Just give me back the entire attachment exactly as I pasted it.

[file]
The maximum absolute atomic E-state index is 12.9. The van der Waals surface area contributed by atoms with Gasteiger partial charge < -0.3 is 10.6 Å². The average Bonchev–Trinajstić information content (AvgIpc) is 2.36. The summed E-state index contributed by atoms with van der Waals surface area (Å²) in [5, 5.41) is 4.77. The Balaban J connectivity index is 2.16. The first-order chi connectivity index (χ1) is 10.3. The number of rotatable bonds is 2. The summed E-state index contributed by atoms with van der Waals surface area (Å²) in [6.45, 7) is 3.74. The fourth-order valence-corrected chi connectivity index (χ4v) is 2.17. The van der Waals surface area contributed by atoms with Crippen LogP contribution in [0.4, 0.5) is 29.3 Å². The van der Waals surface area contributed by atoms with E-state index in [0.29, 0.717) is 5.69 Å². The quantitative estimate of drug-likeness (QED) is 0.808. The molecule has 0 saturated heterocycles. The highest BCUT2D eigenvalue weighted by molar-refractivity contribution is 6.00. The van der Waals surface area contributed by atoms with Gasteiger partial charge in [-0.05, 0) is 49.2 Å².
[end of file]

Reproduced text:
The maximum absolute atomic E-state index is 12.9. The van der Waals surface area contributed by atoms with Gasteiger partial charge < -0.3 is 10.6 Å². The average Bonchev–Trinajstić information content (AvgIpc) is 2.36. The summed E-state index contributed by atoms with van der Waals surface area (Å²) in [5, 5.41) is 4.77. The Balaban J connectivity index is 2.16. The first-order chi connectivity index (χ1) is 10.3. The number of rotatable bonds is 2. The summed E-state index contributed by atoms with van der Waals surface area (Å²) in [6.45, 7) is 3.74. The fourth-order valence-corrected chi connectivity index (χ4v) is 2.17. The van der Waals surface area contributed by atoms with Crippen LogP contribution in [0.4, 0.5) is 29.3 Å². The van der Waals surface area contributed by atoms with E-state index in [0.29, 0.717) is 5.69 Å². The quantitative estimate of drug-likeness (QED) is 0.808. The molecule has 0 saturated heterocycles. The highest BCUT2D eigenvalue weighted by molar-refractivity contribution is 6.00. The van der Waals surface area contributed by atoms with Gasteiger partial charge in [-0.05, 0) is 49.2 Å².